July 26, 2019- Washington, D.C. – Today, Vice Chair of the House Democratic Caucus Congresswoman Katherine Clark (D-MA-5), Congressman Mike Quigley (D-IL-5) and Congressman Brian Fitzpatrick (R-PA-1) introduced the Trauma-Informed Schools Act of 2019, legislation that will define “trauma-informed practices” for the first time ever in federal education law. This bill would also align key federal funding sources to invest in teacher professional development, after school programs, and charter schools, with a goal of providing educators the training and resources they need to utilize trauma-informed care.
“More than two-thirds of children report at least one traumatic event by age 16, and children who experience these events are often subject to harsh, punitive discipline in schools,” said Congresswoman Clark. “The Trauma-Informed Schools Act will encourage positive, restorative interventions that will give every student a fair shot at success, regardless of the adversity they may have faced.”
“Trauma experienced during youth has a significant impact on the learning ability and social development of students,” said Congressman Fitzpatrick. “Limited resource availability to facilitate trauma-informed care harms vulnerable children at a critical period in their lives. I am proud to support this bipartisan legislation to place children who have been through immense pain on a successful trajectory.”
“Providing a greater availability of training and resources to assist our teachers and principals is critical to understanding the impact of traumatic experiences on students’ ability to learn in the classroom,” said Congressman Quigley. “I am proud to support legislation to give every student the opportunity to succeed, regardless of the traumatic events they may have experienced in their lives.”
According to the National Child Traumatic Stress Network, the earliest years of a child’s life affect their ability to learn, form healthy relationships, regulate their emotions, and achieve success for the rest of their lives. Whether due to abuse, neglect, toxic stress, or other forms of adversity, trauma can have a tremendous impact on emotional development, physical and mental health, and educational outcome. Educators deserve professional training and resources that can better support the work they do every day.”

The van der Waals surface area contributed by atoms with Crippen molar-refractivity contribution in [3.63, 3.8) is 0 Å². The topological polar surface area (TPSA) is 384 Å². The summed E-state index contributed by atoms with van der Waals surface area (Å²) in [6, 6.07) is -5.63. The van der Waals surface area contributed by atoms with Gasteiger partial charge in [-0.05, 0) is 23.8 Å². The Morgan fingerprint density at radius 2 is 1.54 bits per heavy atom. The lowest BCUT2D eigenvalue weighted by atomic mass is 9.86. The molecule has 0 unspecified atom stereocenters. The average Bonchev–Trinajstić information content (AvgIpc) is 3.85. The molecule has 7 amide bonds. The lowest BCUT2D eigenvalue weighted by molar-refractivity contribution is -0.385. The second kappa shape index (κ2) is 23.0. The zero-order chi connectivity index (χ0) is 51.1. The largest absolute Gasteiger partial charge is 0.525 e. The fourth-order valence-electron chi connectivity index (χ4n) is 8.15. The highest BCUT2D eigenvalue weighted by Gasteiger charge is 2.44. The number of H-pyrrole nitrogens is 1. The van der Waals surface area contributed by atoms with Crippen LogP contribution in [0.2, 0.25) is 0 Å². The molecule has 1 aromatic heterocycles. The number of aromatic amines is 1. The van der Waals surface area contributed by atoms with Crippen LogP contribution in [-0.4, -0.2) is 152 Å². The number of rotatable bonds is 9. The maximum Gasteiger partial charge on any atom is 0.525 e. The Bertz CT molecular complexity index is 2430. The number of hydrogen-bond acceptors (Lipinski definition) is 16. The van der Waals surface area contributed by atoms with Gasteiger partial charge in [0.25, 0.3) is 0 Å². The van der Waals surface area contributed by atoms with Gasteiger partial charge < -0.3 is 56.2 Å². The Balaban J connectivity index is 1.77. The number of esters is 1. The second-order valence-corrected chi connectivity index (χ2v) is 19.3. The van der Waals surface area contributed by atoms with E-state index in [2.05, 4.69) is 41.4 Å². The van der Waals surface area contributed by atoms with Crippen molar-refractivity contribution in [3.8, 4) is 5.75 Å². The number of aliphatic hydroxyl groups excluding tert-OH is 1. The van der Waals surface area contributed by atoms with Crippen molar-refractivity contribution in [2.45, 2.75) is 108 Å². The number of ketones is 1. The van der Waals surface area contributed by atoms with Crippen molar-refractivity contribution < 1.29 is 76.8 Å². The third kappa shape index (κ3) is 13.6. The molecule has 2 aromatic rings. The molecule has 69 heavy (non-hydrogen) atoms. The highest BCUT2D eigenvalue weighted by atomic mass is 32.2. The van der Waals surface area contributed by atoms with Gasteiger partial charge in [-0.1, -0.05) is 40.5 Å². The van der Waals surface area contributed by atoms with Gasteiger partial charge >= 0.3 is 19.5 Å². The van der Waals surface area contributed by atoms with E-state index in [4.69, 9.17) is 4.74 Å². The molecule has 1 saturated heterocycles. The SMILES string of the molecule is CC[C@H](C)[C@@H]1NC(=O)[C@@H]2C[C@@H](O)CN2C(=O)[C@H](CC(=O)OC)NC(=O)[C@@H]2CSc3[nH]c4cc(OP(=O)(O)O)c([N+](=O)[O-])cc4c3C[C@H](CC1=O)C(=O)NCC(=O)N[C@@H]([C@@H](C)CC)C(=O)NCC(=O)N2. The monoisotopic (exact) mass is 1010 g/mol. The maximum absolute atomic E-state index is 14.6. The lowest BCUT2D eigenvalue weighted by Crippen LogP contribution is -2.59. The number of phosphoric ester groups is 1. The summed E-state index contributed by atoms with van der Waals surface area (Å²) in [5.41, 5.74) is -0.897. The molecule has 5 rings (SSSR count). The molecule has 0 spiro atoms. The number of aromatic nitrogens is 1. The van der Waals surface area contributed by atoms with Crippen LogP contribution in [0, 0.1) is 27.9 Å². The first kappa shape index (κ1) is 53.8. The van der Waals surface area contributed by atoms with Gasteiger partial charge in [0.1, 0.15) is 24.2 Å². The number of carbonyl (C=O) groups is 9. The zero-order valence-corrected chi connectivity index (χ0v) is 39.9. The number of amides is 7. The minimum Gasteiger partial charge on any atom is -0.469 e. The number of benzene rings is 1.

The Trauma-Informed Schools Act formally defines “trauma-informed practices” in the federal education code and ensures that states and school districts can assist educators in accessing professional development opportunities to optimize their support of children suffering from adverse childhood experiences.
The legislation is endorsed by Abriendo Puertas/Opening Doors, America Forward, American Counseling Association, American Federation of Teachers, American Occupational Therapy Association, American School Counselor Association, America's Promise Alliance, AppleTree Learning Institute, Bard Early Colleges, Blue Star Families, Campaign for Youth Justice, Citizen Schools, Coalition for Juvenile Justice, Collaborative for Academic, Social, and Emotional Learning (CASEL), College Possible, Committee for Children, Council of Administrators of Special Education (CASE), Diverse Charter Schools Coalition, Education Development Center, Educators for Excellence, Eye to Eye, Futures Without Violence, Girls Inc, GreenLight Fund, Human Rights for Kids, Institute for Child Success, Learning Disabilities Association of America, National Alliance of Specialized Instructional Support Personnel, National Association of Elementary School Principals (NAESP), National Association of School Psychologists, National Association of Secondary School Principals, National Board for Professional Teaching Standards, National Center for Learning Disabilities (NCLD), National Crittenton, National Education Association, National Juvenile Justice Network, National Network for Youth, National Organization for Women, Opportunity Network, PACER, PAVE DC, Root Cause, School Social Work Association of America, Schoolhouse Connection, Stop Sexual Assault in Schools, Sumner M. Redstone Global Center for Prevention and Wellness, TASH, Third Sector Capital Partners, Turnaround for Children, Wyman Center, Youth Advocate Programs, and YouthBuild USA.